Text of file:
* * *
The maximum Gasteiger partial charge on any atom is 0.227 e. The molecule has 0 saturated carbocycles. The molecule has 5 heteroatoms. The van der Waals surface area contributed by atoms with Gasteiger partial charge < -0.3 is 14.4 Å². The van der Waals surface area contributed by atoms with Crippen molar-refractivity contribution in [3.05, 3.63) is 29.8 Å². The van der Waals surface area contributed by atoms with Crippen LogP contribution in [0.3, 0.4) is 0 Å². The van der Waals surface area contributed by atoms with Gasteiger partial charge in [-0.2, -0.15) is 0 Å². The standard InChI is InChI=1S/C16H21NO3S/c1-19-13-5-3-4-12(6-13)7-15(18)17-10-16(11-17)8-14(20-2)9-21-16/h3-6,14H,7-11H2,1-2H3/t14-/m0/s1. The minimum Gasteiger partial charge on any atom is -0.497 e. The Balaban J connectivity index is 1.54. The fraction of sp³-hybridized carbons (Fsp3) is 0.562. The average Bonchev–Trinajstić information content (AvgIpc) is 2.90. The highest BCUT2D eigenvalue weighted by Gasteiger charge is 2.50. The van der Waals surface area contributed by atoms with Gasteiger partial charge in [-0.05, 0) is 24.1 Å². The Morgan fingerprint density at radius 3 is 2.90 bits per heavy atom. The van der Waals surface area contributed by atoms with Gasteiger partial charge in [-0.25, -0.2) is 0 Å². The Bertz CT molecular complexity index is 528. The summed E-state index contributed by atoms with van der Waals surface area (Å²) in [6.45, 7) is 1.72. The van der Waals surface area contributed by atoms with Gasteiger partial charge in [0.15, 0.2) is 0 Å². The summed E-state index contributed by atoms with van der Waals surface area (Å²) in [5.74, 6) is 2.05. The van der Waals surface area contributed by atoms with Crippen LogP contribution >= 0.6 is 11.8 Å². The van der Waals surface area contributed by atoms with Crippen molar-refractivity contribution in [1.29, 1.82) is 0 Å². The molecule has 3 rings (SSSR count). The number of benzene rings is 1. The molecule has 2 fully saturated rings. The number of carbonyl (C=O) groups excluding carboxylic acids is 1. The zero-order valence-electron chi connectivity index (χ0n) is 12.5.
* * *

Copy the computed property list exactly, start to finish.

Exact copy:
The maximum Gasteiger partial charge on any atom is 0.227 e. The molecule has 0 saturated carbocycles. The molecule has 5 heteroatoms. The van der Waals surface area contributed by atoms with Gasteiger partial charge < -0.3 is 14.4 Å². The van der Waals surface area contributed by atoms with Crippen molar-refractivity contribution in [3.05, 3.63) is 29.8 Å². The van der Waals surface area contributed by atoms with Crippen LogP contribution in [0.3, 0.4) is 0 Å². The van der Waals surface area contributed by atoms with Gasteiger partial charge in [-0.2, -0.15) is 0 Å². The standard InChI is InChI=1S/C16H21NO3S/c1-19-13-5-3-4-12(6-13)7-15(18)17-10-16(11-17)8-14(20-2)9-21-16/h3-6,14H,7-11H2,1-2H3/t14-/m0/s1. The minimum Gasteiger partial charge on any atom is -0.497 e. The Balaban J connectivity index is 1.54. The fraction of sp³-hybridized carbons (Fsp3) is 0.562. The average Bonchev–Trinajstić information content (AvgIpc) is 2.90. The highest BCUT2D eigenvalue weighted by Gasteiger charge is 2.50. The van der Waals surface area contributed by atoms with Gasteiger partial charge in [-0.05, 0) is 24.1 Å². The Morgan fingerprint density at radius 3 is 2.90 bits per heavy atom. The van der Waals surface area contributed by atoms with Gasteiger partial charge in [-0.25, -0.2) is 0 Å². The Bertz CT molecular complexity index is 528. The summed E-state index contributed by atoms with van der Waals surface area (Å²) in [6.45, 7) is 1.72. The van der Waals surface area contributed by atoms with Gasteiger partial charge in [0.15, 0.2) is 0 Å². The summed E-state index contributed by atoms with van der Waals surface area (Å²) in [5.74, 6) is 2.05. The van der Waals surface area contributed by atoms with Crippen LogP contribution >= 0.6 is 11.8 Å². The van der Waals surface area contributed by atoms with Crippen molar-refractivity contribution in [1.29, 1.82) is 0 Å². The molecule has 3 rings (SSSR count). The number of benzene rings is 1. The molecule has 2 fully saturated rings. The number of carbonyl (C=O) groups excluding carboxylic acids is 1. The zero-order valence-electron chi connectivity index (χ0n) is 12.5.